Strictly speaking this isn’t true, as there are awards, tenure positions, and a certain cachet that comes with being in some circles. Chapbooks on the other hand … While there are some well-respected publishers (such as Gaspereau), there’s also a nebulous edge to the world of chapbooks where anything goes. Want to write poems about the Pioneer 10 probe? Wrap your chapbook cover in Space Brand Emergency Blanket (Donna Kane with Jackpine Press). Interested in helping to raise money for stoves to be sent to Guatemala? Make an accordion-type fold for poems about air in a collection gathered together by the ever-creative poet Pearl Pirie. If you are burning to just have your words out in the world, you can do any number of simple or complex folds or designs. That’s the beauty in the copiousness of chapbooks.
I write fiction, poetry, and non-fiction, but I also love considering the form that this writing will take. I’ve had more than a dozen chapbooks published; I did a one-hundred venue chapbook tour of the country in 2015 (where I often wrote poems on the spot for strangers and put them in chapbooks made out of postcards, airplane sickness bags, and regular old pieces of paper), and I’m excited to get my hands on as many different types of chapbooks as possible. (Once at Canzine West, I bought a bar of soap that had a cloth chapbook embedded inside.) I also like collaborating and I’m very excited to be working with my partner, Shauna Kaendo, an art therapist, on the upcoming chapbook workshop at Historic Joy Kogawa House. On Sunday, February 3, we’ll do some collaborative writing in origami chapbooks, some more focused work on two types of accordion folds, and also some stab-stitch binding. Along the way, we’ll work with mixed media materials, including some textiles to create our own little chapbooks.
Chapbook Making: from Process to Plenitude
Chapbooks tear something tangible from the sometimes mysterious and amorphous forms of poetry. In this three-hour workshop, chapbook-ophile and author Kevin Spenst and art therapist Shauna Kaendo will lead participants through an exploration of the uses and shapes of chapbooks. Through discussion, writing prompts, and hands-on exercises with mixed-media materials, including some textiles, participants will explore how chapbooks can help them generate new ideas, hone writing concepts, and use the medium of the chapbook as a tool for both written and visual expression. Please bring a pencil or pen and be ready to write, fold, cut, glue, and sew.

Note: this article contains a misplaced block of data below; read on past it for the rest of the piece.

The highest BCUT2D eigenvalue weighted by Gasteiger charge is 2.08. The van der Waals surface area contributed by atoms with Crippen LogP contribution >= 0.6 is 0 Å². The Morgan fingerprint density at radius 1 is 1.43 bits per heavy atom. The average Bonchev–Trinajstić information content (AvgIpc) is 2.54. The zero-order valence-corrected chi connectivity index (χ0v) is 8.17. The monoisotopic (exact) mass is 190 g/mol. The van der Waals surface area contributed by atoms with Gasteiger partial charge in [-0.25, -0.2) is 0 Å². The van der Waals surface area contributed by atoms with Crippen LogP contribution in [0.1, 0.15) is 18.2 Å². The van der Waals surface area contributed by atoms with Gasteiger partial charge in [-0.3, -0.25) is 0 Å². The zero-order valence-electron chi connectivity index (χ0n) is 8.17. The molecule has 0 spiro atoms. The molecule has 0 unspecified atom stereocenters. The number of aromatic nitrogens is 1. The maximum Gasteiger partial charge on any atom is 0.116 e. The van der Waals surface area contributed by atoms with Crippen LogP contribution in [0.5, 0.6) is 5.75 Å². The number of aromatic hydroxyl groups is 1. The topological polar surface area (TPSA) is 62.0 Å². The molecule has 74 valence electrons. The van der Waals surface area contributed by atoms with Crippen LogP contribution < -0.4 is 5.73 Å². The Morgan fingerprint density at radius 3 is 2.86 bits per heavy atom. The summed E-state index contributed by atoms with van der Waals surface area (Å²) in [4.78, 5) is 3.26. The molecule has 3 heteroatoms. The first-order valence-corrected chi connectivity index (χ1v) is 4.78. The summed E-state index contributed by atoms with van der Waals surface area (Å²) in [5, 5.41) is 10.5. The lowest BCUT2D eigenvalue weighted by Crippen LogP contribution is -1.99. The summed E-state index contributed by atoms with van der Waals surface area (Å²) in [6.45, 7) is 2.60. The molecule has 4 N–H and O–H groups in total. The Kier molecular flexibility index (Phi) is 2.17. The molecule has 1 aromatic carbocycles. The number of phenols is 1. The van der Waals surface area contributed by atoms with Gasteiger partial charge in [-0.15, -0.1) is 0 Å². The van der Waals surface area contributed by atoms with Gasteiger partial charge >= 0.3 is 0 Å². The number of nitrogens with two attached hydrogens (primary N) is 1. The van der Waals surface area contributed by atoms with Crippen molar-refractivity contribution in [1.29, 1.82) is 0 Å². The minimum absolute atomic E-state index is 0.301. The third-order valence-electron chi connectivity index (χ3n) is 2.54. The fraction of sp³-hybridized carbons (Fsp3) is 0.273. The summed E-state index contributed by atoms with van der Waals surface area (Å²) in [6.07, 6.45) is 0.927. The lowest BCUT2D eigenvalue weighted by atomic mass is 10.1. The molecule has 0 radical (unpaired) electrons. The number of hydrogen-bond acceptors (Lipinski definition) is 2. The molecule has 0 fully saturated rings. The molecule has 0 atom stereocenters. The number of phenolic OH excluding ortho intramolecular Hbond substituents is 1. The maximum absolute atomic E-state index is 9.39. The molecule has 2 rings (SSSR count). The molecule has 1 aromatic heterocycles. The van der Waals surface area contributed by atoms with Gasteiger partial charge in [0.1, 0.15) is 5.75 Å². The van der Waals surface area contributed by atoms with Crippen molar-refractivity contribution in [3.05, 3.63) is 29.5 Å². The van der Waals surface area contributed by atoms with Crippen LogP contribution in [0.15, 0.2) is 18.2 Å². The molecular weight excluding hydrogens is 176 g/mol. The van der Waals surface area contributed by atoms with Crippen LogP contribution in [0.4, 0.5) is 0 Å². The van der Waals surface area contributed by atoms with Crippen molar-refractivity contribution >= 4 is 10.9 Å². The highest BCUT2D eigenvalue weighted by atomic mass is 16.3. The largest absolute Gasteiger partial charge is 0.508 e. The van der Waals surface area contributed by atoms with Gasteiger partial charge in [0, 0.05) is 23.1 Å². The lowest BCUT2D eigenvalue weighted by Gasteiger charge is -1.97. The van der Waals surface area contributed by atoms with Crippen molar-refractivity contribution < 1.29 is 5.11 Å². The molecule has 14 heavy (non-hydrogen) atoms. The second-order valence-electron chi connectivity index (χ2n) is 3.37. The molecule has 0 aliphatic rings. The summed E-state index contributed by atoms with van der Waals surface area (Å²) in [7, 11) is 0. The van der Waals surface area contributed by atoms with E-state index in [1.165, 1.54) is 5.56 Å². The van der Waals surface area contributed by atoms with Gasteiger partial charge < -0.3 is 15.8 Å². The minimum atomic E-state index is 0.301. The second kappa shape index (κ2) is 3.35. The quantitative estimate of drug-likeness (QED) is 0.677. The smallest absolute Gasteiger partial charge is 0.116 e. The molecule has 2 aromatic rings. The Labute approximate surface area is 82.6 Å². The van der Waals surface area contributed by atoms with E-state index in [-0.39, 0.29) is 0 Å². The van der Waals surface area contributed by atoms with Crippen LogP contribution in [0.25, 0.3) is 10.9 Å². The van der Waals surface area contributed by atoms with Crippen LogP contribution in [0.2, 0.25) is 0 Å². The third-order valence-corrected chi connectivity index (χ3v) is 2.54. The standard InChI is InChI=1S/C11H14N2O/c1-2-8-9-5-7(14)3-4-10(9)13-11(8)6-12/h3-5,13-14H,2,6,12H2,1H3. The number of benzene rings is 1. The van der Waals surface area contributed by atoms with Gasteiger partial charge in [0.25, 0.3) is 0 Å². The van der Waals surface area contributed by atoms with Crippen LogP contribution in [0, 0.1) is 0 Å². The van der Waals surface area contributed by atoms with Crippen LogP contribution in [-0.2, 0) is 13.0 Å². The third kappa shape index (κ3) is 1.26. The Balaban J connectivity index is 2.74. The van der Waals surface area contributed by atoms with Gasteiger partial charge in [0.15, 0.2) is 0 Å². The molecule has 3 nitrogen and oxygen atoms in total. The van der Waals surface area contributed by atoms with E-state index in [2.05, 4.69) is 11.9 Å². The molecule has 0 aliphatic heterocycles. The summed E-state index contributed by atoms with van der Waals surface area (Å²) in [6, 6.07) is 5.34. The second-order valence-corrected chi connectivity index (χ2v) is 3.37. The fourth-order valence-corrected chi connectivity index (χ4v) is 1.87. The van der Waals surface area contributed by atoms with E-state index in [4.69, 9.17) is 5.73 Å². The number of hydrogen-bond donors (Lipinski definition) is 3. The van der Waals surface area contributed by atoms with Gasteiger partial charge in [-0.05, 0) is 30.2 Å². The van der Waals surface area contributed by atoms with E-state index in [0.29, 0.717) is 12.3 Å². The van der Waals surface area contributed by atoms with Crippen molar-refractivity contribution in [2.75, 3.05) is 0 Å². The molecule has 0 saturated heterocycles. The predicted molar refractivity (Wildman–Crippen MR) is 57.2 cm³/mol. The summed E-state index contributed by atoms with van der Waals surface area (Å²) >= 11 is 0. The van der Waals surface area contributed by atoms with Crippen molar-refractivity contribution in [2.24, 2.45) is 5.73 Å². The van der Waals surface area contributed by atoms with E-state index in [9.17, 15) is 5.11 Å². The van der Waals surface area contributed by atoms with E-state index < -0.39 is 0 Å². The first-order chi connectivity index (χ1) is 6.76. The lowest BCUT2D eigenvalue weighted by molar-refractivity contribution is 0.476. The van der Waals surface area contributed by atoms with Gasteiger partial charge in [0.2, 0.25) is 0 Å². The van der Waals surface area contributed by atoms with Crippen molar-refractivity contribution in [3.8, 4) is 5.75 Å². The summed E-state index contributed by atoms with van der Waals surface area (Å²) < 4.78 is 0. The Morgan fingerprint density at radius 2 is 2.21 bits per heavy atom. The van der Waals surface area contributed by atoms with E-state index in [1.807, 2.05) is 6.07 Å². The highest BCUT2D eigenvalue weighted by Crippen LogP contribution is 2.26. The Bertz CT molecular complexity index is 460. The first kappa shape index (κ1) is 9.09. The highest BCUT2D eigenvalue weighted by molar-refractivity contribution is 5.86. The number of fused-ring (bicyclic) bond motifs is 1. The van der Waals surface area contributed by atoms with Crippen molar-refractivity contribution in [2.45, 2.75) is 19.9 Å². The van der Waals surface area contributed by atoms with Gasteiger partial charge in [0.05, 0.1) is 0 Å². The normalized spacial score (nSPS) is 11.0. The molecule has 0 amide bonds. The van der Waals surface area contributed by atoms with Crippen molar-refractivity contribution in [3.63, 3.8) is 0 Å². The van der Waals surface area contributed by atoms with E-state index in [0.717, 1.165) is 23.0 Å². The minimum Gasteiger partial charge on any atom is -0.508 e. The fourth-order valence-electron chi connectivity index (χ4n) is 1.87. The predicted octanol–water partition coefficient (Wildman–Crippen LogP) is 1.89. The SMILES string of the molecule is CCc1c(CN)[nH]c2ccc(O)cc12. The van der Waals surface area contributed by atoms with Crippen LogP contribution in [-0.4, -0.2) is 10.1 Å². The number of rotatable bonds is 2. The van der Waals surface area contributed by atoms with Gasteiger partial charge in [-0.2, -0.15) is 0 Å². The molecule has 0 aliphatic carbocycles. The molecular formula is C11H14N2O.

Shauna Kaendo is an art therapist, visual artist, and web designer. She runs a private art-therapy practice out of her downtown studio. You can read more about her at heyshauna.com
When: Sunday, February 3, 1:00 to 4:00pm
Cost: Free for members (please sign up for $25 on the Kogawa website at https://www.kogawahouse.com/wp/donations-and-memberships/ or bring $25 in cash or cheque to the workshop).
Register at firstname.lastname@example.org
Help Us Host More Programming Like This
Do you have ideas about ways Historic Joy Kogawa House could serve the local writing community? Please respond to our community outreach survey.
Feedback from Kogawa House members and friends will be very helpful in understanding how we can sustain itself long term through programming, tours, events, and writers-in-residence.
Survey response will be collected until Friday, February 8, and I’ll send round another reminder before then.
Thank you for participating.